An issue that comes up frequently is that a person is ridden or “possessed” by an Orisha who wants sex. Because it is a benevolent possession, one has some control of their actions, and this may break the trance, causing the ceremony, dance, or the riding to end prematurely, which is no fun for the individual, and a bit of a killjoy for the other participants, if any.
Sometimes, it can be quite frightening for a person who is chaste in their normal life, to be overtaken by superhumanly intense feelings that they were not expecting. Especially for those from Christian, Muslim, or Jewish backgrounds, a night of being Shango-ed can be difficult for a chaste person who is say, cisgender, female, and generally living by western societal expectations. A night of being Oshun-ed can seem embarassing to a man who is cisgender and heterosexual, especially if he is usually very humble.
It’s not just about the sex. It’s about the whole personality around the sexuality of Orishas or ancestors whose personalities or genetic line is still very strong and therefore still a prominent part of the Collective Consciousness of humanity.
So here’s my advice on the matter.
Be an Understanding Observer
Nobody should be made to feel embarrassed about the things they do when they are being ridden. You should not gossip about ceremonies or really even discuss what happens during rituals with others unless it is to say something positive.
It is okay to discuss these things with other spiritual people who may learn something important or gain some understanding of Vodun from it. It is not okay to joke or laugh about someone maliciously. When you crack on people who are or have been ridden, you’re actually insulting the Orisha or ancestor possessing them. So be respectful.
Have a “Trip Sitter” Attitude During Ceremonies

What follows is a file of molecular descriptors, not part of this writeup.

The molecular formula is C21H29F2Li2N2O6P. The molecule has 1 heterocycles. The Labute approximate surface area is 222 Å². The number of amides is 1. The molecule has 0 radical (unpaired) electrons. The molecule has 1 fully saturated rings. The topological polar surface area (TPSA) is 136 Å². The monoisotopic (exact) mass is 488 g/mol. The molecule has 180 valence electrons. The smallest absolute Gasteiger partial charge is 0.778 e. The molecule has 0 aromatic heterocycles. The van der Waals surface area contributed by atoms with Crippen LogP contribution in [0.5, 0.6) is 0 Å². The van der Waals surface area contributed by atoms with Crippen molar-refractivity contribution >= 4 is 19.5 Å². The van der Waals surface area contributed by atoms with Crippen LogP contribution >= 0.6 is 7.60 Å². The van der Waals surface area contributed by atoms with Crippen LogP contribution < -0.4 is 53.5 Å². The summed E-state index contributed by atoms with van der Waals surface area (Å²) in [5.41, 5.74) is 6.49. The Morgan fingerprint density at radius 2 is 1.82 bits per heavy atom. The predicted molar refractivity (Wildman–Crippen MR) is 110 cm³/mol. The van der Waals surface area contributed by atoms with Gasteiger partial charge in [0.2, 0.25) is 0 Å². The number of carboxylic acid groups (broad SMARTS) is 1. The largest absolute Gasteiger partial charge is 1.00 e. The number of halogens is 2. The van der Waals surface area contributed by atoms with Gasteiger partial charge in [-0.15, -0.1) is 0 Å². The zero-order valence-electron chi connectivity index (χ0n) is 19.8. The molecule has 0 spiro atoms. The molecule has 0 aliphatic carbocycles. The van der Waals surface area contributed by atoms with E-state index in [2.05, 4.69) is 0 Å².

If you are one of the designated watchers during a ceremony, this is like being the designated driver for your friends at the bar, or the trip sitter for the otherwise intoxicated. The Orishas don’t live by the normal rules of society, so there are things they may want to do while they have hold of a body that may not be exactly convenient for the person they’re riding.
If the Orisha is a deity of a force of nature who never had a human body, they are seldom actually sexual because their method of production or reproduction is not based on the physical body. So if a person (or quite often group of people) is possessed with Yemaya, and they are making out with a person possessed with whoever, they’re just showing their affection, and it most likely won’t lead to anything. They are just manifesting the water surrounding a person.
If, on the other hand, a person being ridden by Oshun is making out with someone being ridden by Shango, they were married when they were living on Earth, and will behave like a married couple if they make physical contact. It is not a good idea to interrupt them, but in such a case, if the people have any issues with the results of the union once they are no longer being ridden, they should be made aware of what happened, and helped to cope.
One should also remember that some Orishas make very sexual gestures and are very playful, but this will not likely lead to anything irreversible happening. Just let them do their thing. If they tell dirty jokes or flash people, that’s just part of who they are.